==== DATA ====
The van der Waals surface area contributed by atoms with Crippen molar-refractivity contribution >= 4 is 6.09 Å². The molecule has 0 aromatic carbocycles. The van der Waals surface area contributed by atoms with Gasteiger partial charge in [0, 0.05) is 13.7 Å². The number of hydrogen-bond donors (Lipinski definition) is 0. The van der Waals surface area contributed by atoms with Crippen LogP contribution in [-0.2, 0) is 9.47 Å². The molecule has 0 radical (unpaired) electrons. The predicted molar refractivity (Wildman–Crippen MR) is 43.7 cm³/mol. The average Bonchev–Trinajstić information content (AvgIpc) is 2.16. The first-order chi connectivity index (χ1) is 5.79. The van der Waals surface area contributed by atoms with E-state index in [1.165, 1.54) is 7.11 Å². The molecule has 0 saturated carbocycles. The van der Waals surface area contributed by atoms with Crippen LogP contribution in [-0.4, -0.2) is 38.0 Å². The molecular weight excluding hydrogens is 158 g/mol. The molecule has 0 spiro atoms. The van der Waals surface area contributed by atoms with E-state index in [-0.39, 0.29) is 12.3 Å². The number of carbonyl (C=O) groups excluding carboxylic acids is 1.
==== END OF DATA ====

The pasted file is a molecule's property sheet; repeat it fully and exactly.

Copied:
The van der Waals surface area contributed by atoms with Crippen molar-refractivity contribution >= 4 is 6.09 Å². The molecule has 0 aromatic carbocycles. The van der Waals surface area contributed by atoms with Gasteiger partial charge in [0, 0.05) is 13.7 Å². The number of hydrogen-bond donors (Lipinski definition) is 0. The van der Waals surface area contributed by atoms with Crippen LogP contribution in [-0.2, 0) is 9.47 Å². The molecule has 0 radical (unpaired) electrons. The predicted molar refractivity (Wildman–Crippen MR) is 43.7 cm³/mol. The average Bonchev–Trinajstić information content (AvgIpc) is 2.16. The first-order chi connectivity index (χ1) is 5.79. The van der Waals surface area contributed by atoms with E-state index in [1.165, 1.54) is 7.11 Å². The molecule has 0 saturated carbocycles. The van der Waals surface area contributed by atoms with Crippen LogP contribution in [-0.4, -0.2) is 38.0 Å². The molecular weight excluding hydrogens is 158 g/mol. The molecule has 0 spiro atoms. The van der Waals surface area contributed by atoms with E-state index in [-0.39, 0.29) is 12.3 Å². The number of carbonyl (C=O) groups excluding carboxylic acids is 1.